I’m aware that Britain is rather special, if not downright peculiar. Coupled with a weak pound, that’s an asset that may well contribute to its perennial attraction as a holiday destination. In 2016, over 37 million tourists visited Britain, some 4% more than in 2015.
Over the years, I’ve shown visiting friends from abroad some wonderful sights, and I’ve shared some enduring national traditions. These, in my view, are the top five things you can properly count on.
1 There’s always a downpour on a Bank Holiday weekend. If for some strange reason it turns out sunny, as it did last August, you can be sure we’ll talk about it for the next twenty years.
2 There’s always a queue at a National Trust tea-shop. The National Trust is the custodian of over 350 historic buildings, along with acres of land and miles of coastline. The menu in their tea-rooms is rarely complex, and some delightful people work behind the counter. Why then is the self-service line so long that toddlers wet themselves and the elderly give up altogether long before they reach the till?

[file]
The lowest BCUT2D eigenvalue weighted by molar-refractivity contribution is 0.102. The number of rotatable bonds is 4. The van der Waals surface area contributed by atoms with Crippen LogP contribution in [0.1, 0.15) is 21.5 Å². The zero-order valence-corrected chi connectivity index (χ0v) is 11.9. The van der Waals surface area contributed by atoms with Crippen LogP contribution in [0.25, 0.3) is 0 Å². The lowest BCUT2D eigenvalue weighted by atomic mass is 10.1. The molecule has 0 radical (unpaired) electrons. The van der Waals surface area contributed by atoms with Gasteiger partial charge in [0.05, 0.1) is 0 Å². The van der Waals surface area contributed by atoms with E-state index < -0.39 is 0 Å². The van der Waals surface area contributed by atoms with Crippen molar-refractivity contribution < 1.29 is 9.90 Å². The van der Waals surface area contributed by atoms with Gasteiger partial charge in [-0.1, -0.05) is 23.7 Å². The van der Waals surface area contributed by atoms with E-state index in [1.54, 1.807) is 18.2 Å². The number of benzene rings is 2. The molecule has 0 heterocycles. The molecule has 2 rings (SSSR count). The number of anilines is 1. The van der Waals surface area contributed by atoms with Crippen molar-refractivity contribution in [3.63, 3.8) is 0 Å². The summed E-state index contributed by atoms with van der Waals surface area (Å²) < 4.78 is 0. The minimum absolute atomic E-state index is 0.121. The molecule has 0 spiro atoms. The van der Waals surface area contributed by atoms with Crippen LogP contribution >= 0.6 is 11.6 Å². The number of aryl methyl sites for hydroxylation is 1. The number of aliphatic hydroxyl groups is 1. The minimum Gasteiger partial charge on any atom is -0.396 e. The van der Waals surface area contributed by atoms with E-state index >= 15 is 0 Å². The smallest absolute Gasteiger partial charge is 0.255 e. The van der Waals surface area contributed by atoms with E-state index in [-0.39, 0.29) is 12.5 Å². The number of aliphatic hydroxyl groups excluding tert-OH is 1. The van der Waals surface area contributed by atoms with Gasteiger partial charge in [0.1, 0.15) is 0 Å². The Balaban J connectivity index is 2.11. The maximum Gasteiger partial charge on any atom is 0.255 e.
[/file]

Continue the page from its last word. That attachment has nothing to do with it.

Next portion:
3 English pubs are dying. Every year, about 900 more pubs close, though many find a new lease of life as an Indian or Chinese restaurant.
4 Snow makes everything grind to a halt. British trains and roads aren’t built to cope with anything more than three flakes of snow.
5 The England football team consistently fails to impress. Yes, next year we might very well ‘go all the way’ and carry off the World Cup, but we’ve said that every four years since 1966. It would be lovely to think that Gareth Southgate is a national treasure, and that every England player is proud to step on the turf for his country. As I write, I’m watching England play Lithuania. It is apparently an artificial pitch, and the players are wooden.
Can you think of anything else that so reliably evokes Britain?